I'm using the CTP of powershell v2. I have a script written that needs to go out to various network shares in our dmz and copy some files. However, the issue I have is that evidently powershell's cmdlets such as copy-item, test-path, etc do not support alternate credentials...

Anyone have a suggestion on how best to accomplish my task..?

12 Answers 12


I have encountered this recently, and in the most recent versions of Powershell there is a new BitsTransfer Module, which allows file transfers using BITS, and supports the use of the -Credential parameter.

The following sample shows how to use the BitsTransfer module to copy a file from a network share to a local machine, using a specified PSCredential object.

Import-Module bitstransfer
$cred = Get-Credential
$sourcePath = \\server\example\file.txt
$destPath = C:\Local\Destination\
Start-BitsTransfer -Source $sourcePath -Destination $destPath -Credential $cred

Another way to handle this is using the standard "net use" command. This command, however, does not support a "securestring" password, so after obtaining the credential object, you have to get a decrypted version of the password to pass to the "net use" command.

$cred = Get-Credential
$networkCred = $cred.GetNetworkCredential()
net use \\server\example\ $networkCred.Password /USER:$networkCred.UserName
Copy-Item \\server\example\file.txt C:\Local\Destination\
  • Just chiming in, but I tried the BITS piece, and it worked like a charm. – OFConsulting May 4 '12 at 17:33
  • Do I need to do Complete-BitsTransfer to wait for it to finish, or is it synchronous by default? – jpmc26 Mar 20 '15 at 9:43
  • 3
    Also, note that this doesn't work with locations like \\server\C$. See serverfault.com/q/512558/172060. – jpmc26 Mar 20 '15 at 10:12
  • I do not think the BITS transfer works as you suggest. I am using powershell 2 and I still need to create a mapping with "net use" before using the BITS, otherwise it (quite obviously) says that the unc path does not exist. So in my script I do: net use to add path...bits...net use /delete – Santhos Aug 29 '15 at 8:29

Since PowerShell doesn't support "-Credential" usage via many of the cmdlets (very annoying), and mapping a network drive via WMI proved to be very unreliable in PS, I found pre-caching the user credentials via a net use command to work quite well:

# cache credentials for our network path
net use \\server\C$ $password /USER:$username

Any operation that uses \\server\C$ in the path seems to work using the *-item cmdlets.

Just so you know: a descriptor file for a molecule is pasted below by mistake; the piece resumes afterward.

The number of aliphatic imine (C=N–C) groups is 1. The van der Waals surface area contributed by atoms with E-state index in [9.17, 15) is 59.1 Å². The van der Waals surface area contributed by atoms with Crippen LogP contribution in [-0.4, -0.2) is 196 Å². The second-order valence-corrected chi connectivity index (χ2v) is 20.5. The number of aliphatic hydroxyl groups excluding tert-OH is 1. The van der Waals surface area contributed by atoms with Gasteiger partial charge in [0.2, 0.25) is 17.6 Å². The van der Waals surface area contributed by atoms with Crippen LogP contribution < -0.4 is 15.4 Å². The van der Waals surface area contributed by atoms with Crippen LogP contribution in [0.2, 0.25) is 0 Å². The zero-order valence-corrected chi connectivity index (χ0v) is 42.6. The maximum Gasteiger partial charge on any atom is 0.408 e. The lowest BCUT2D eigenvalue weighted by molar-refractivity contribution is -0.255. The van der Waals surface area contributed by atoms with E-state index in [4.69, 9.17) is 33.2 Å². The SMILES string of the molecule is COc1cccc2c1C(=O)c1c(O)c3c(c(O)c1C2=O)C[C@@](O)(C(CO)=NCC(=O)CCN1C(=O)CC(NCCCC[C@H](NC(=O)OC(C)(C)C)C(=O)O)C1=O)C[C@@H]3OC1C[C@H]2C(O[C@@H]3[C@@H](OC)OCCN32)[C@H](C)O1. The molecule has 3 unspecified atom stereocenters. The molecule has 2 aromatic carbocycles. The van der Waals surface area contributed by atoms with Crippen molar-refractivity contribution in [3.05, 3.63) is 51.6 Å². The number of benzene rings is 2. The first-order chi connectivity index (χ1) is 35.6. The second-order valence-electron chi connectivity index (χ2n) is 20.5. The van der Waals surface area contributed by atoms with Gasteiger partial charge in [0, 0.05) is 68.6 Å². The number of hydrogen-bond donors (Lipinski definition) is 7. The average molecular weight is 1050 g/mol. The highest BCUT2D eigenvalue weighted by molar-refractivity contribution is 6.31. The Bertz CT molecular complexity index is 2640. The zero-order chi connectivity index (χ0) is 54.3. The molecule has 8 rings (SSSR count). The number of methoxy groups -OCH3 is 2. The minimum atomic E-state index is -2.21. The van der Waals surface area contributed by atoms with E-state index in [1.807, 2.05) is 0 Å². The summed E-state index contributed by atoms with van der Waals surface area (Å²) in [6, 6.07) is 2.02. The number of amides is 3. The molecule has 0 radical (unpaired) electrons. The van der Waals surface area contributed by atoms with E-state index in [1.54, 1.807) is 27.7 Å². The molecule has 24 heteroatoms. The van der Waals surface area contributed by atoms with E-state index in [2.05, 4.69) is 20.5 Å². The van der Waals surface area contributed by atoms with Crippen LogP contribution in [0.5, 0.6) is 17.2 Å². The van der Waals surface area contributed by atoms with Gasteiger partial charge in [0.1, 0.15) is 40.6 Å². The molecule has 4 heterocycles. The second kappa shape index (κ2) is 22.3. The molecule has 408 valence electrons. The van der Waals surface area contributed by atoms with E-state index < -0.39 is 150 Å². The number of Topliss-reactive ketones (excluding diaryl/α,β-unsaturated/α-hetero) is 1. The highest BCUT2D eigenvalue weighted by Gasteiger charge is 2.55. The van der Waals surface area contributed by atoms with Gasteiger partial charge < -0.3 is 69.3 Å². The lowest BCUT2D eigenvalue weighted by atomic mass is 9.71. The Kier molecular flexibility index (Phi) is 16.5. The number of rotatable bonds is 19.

You can also delete the share when you're done:

net use \\server\C$ /delete
  • 1
    This seems to be the only option for \\server\C$ style paths. – jpmc26 Mar 20 '15 at 10:27
  • Even though it seem to work, each time I call Copy-Item from the network path it prompts me for username and password, which is quite annoying. – Jim Aho Jan 15 '16 at 13:00
  • @JimAho It doesn't prompt username and password for me. – digz6666 Jan 18 '18 at 7:21

PowerShell 3.0 now supports for credentials on the FileSystem provider. To use alternate credentials, simply use the Credential parameter on the New-PSDrive cmdlet

PS > New-PSDrive -Name J -PSProvider FileSystem -Root \\server001\sharename -Credential mydomain\travisj -Persist

After this command you can now access the newly created drive and do other operations including copy or move files like normal drive. here is the full solution:

$Source = "C:\Downloads\myfile.txt"
$Dest   = "\\\c$\skumar"
$Username = "administrator"
$Password = ConvertTo-SecureString "Complex_Passw0rd" -AsPlainText -Force
$mycreds = New-Object System.Management.Automation.PSCredential($Username, $Password)

New-PSDrive -Name J -PSProvider FileSystem -Root $Dest -Credential $mycreds -Persist
Copy-Item -Path $Source -Destination "J:\myfile.txt"
  • Works perfect for me! Thank you for sharing! – Fals Dec 14 '16 at 12:09

This is an old question but I'm just updating it for future finders.

PowerShell v3 now supports using the -Credential parameter for filesystem operations.

Hope this helps others searching for the same solution.

  • 9
    It's seem that -credential parameter is supported only for New-PsDrive for file system provider. With copy-item on v3 stil doesn't work. – CB. Nov 9 '12 at 13:52
  • Right, that's because copy-item works against PSDrives. You have to remount the drive under different credentials, or create a new PSDrive to the same remote resource but this can fail sometimes due to underlying O/S constraints (namely, using differing network credentials for the same remote resource in the same session.) – x0n Nov 9 '12 at 15:00

I would try to map a drive to the remote system (using 'net use' or WshNetwork.MapNetworkDrive, both methods support credentials) and then use copy-item.